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v1cious



Joined: 31 Dec 2002
Posts: 5563
Location: Houston, TX
PostPosted: Wed May 10, 2017 4:29 am Reply with quote
GeorgeC wrote:
I've always felt that the Japanese really don't handle superheroes very well in a serious manner -- with possible exceptions like Gatchaman but even that really isn't a traditional superhero series. It's more a commando series in many respects and even more outrageous than X-Men or Fantastic Four.

The better Japanese superhero stuff have been the parodies like Moldiver. That was a show that was begging to be longer than 6 OVA episodes.

There are cultural differences. You couldn't do superheroes in Europe, either, and they've tried... The attitude/mentality for it just isn't there outside of the US.


Just out of Curiosity, have you seen Tiger & Bunny? Because that show is definitive proof that Japan can do good superheroes. Like anything, it comes down to writers. If you're throwing someone on something just to pander to the west, it's obviously not gonna feel authentic. Watching Tiger & Bunny, you can tell the person making it had a love for western comics just by all the obvious tropes and references. Witch the exception of a few cultural things, that show felt like something you'd find over here.
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Kadmos1



Joined: 08 May 2014
Posts: 9658
PostPosted: Wed May 10, 2017 9:08 pm Reply with quote
The "Tiger & Bunny" dub is considered really good. Heck, the 4/20/13 CR article called "Japanese Fans React To The 'Tiger & Bunny' English Dub" mentioned that same day @11PM, the Bandai Channel site aired the 1st Eng. dubbed with Japanese subs and about 5000 tuned in. While it's anybodies guess as to how well those 5000 understood English, the article lists 24 comments the viewers made.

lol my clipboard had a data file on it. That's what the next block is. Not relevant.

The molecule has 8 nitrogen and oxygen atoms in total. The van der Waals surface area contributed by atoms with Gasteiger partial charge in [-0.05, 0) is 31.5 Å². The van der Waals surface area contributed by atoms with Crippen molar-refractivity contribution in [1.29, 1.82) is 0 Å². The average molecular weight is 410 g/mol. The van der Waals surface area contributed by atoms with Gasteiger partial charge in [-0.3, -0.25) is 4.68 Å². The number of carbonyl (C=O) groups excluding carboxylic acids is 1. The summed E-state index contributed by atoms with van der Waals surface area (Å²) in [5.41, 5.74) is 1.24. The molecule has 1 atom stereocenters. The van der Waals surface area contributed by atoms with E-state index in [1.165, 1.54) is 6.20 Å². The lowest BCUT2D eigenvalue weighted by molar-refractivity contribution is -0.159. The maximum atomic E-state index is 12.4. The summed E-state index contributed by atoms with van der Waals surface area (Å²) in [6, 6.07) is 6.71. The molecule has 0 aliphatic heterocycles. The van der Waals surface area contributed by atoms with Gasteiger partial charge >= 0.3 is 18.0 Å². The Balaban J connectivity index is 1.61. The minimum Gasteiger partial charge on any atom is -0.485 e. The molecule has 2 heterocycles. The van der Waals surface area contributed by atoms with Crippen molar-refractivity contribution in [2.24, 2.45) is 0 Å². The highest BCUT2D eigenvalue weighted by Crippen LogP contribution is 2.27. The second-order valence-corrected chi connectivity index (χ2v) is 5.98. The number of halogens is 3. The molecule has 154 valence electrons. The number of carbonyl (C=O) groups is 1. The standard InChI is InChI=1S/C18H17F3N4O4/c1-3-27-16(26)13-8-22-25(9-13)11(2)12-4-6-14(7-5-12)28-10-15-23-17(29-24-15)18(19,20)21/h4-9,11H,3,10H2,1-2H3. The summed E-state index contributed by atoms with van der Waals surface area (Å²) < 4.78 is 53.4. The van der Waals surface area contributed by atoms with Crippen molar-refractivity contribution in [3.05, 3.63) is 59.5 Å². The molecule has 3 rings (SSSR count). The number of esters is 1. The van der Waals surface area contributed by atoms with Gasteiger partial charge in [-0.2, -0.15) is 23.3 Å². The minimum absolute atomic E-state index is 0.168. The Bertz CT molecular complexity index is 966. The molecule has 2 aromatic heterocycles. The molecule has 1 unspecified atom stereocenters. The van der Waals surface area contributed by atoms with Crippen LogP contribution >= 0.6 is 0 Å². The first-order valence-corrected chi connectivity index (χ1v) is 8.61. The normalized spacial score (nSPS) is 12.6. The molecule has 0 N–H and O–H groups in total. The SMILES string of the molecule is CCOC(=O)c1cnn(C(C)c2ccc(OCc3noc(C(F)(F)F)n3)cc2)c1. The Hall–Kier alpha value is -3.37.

An example of a viewer having a possible dislike was "They could have kept the conversation between Kotesu and Kaede in Japanese and have English subtitles since they are supposed to be Japanese". My favorite comment was ""I can see that they paid extra attention to preserve the feel of Japanese original script and I really appreciate it".

Another thing is that the lead guy, Kotetsu, is a 30-something who is a dedicated yet somewhat bumbling father (lead guy being a guy that age and a father are both rare in anime). Finally, there was a YT video of a summer 2011 anime con panel, the producer said something to to the effect of the show's city was based off of NYC.
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relyat08



Joined: 20 Mar 2013
Posts: 3044
Location: Northern Virginia
PostPosted: Thu May 11, 2017 3:12 am Reply with quote
Laughing I always chuckle whenever I see that cheery old man on screen. He seems like the most adorable guy ever. That being said, I feel like he would call literally anything fun, interesting, exciting, or cool. Like, literally anything. I hope this is good, but I also hope Nagahama and crew aren't taking Lee's overly generous adjectives to heart too much and are working to create something a little bit more interesting than the premise let's on.
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Kadmos1



Joined: 08 May 2014
Posts: 9658
PostPosted: Thu May 11, 2017 8:00 am Reply with quote
Let's not forget that Stan is among the few (if only) surviving comic professionals (writer, artist, editor, etc.) from the Golden Age of Comics. So, this could be his last work.
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DangerMouse



Joined: 25 Mar 2009
Posts: 2953
PostPosted: Sat May 13, 2017 4:00 pm Reply with quote
I'm looking forward to this.

v1cious wrote:
Just out of Curiosity, have you seen Tiger & Bunny? Because that show is definitive proof that Japan can do good superheroes. Like anything, it comes down to writers. If you're throwing someone on something just to pander to the west, it's obviously not gonna feel authentic. Watching Tiger & Bunny, you can tell the person making it had a love for western comics just by all the obvious tropes and references. Witch the exception of a few cultural things, that show felt like something you'd find over here.


Agreed, what a fantastic show.

And yeah, the dub was great too.